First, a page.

Retired Military Finances 101: Tricare for LifeInsurance
I first put on a military uniform in 1979. I don’t remember if anyone promised me free health-care for life. It really doesn’t matter as Tricare as it exists certainly isn’t free. And when you turn 65, you will qualify for Tricare for Life (TFL) and it has a different fee structure.
When you turn 65, you’ll be eligible for Medicare Part B. And to keep your Tricare coverage, you need to sign up and pay for it. Medicare premiums are based on your income. The minimum amount you will pay is $144.60 per month if your Adjusted Gross Income (AGI) is less than $174,000 (2020) if you’re married or $87,000 if you’re single. The maximum premium is $491.60 if your AGI was above $750,000 married or $500,00 is you’re single. You should also note that if you’re married your spouse will pay the same premium. It’s also worth noting that the premium is based on your income from 2 years prior, so if you work to age 63 or later there is a good possibility that you’ll pay a higher premium in the early years of your retirement.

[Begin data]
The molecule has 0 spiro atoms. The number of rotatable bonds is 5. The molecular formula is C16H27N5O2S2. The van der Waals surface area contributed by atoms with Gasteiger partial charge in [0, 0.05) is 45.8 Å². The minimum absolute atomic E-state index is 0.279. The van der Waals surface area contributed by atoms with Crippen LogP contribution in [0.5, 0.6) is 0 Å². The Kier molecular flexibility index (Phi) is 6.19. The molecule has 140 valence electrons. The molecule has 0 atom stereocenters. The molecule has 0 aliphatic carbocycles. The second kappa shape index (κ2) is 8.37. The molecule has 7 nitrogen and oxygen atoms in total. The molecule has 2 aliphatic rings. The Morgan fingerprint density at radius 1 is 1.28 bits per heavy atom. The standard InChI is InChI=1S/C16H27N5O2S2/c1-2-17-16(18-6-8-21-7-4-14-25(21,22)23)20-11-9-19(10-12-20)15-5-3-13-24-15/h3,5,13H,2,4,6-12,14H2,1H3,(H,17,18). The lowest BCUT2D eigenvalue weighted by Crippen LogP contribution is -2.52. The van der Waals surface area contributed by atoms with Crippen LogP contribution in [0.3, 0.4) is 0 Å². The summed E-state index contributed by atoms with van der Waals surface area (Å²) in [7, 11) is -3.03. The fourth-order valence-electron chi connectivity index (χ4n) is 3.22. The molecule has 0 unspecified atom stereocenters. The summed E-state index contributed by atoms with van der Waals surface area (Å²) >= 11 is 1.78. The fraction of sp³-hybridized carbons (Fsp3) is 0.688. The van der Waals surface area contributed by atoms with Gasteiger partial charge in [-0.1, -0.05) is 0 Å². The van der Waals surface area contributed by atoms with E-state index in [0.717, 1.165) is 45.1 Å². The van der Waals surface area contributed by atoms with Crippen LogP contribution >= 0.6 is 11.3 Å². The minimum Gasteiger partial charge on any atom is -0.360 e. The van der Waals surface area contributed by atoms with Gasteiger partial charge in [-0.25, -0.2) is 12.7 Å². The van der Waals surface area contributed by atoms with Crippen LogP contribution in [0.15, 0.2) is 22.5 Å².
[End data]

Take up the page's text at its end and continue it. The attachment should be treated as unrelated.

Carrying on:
The good news is that if you need medical care that is covered by both Medicare and Tricare, you don’t pay anything. Tricare basically acts as a Medicare supplement. If you have a treatment that isn’t covered by Medicare, you’ll pay 20% until you meet your annual catastrophic cap of $3,000. This could occur if you need a lot of prescriptions (you can’t get on base) as Medicare Part B doesn’t cover prescriptions. If you need care that is only covered by Medicare, then you pay 20% with no upper limit.
Those are the basics.
TFL Planning considerations
Required Minimum Distributions (RMD). You’re required to take distributions from most retirement accounts and all pre-tax retirement accounts at age 72 (there are a few exceptions). If the balance in these accounts is significant, when those RMDs kick in you could end up paying higher Medicare premiums. As an example, if you go over the $174,000/$87,000 threshold you’ll pay $693 in additional Medicare premiums per person. This is one of those cases where $1 more in income could increase your “tax bill” by more than $1. So, if this is an issue you might want to look at Roth conversions or taxable distributions before RMDs kick in and push you over the limit. Fill up a current tax bracket or to the Medicare premium threshold.
Waivers for Premium Increases. If you work until the year you turn 63 or later and apply for Medicare at age 65 there is a pretty good chance you’ll pay an increased Medicare premium. You can request a waiver and stopping work is considered a life-changing event and may get the increase waived.
Military Finances are different
Civilians don’t have anything equivalent to Tricare for Life. If you’re going to work with a financial advisor, we think you should work with one who already understands military benefits. If you’d like to chat schedule a free initial consultation using the button below or give us a call to chat.
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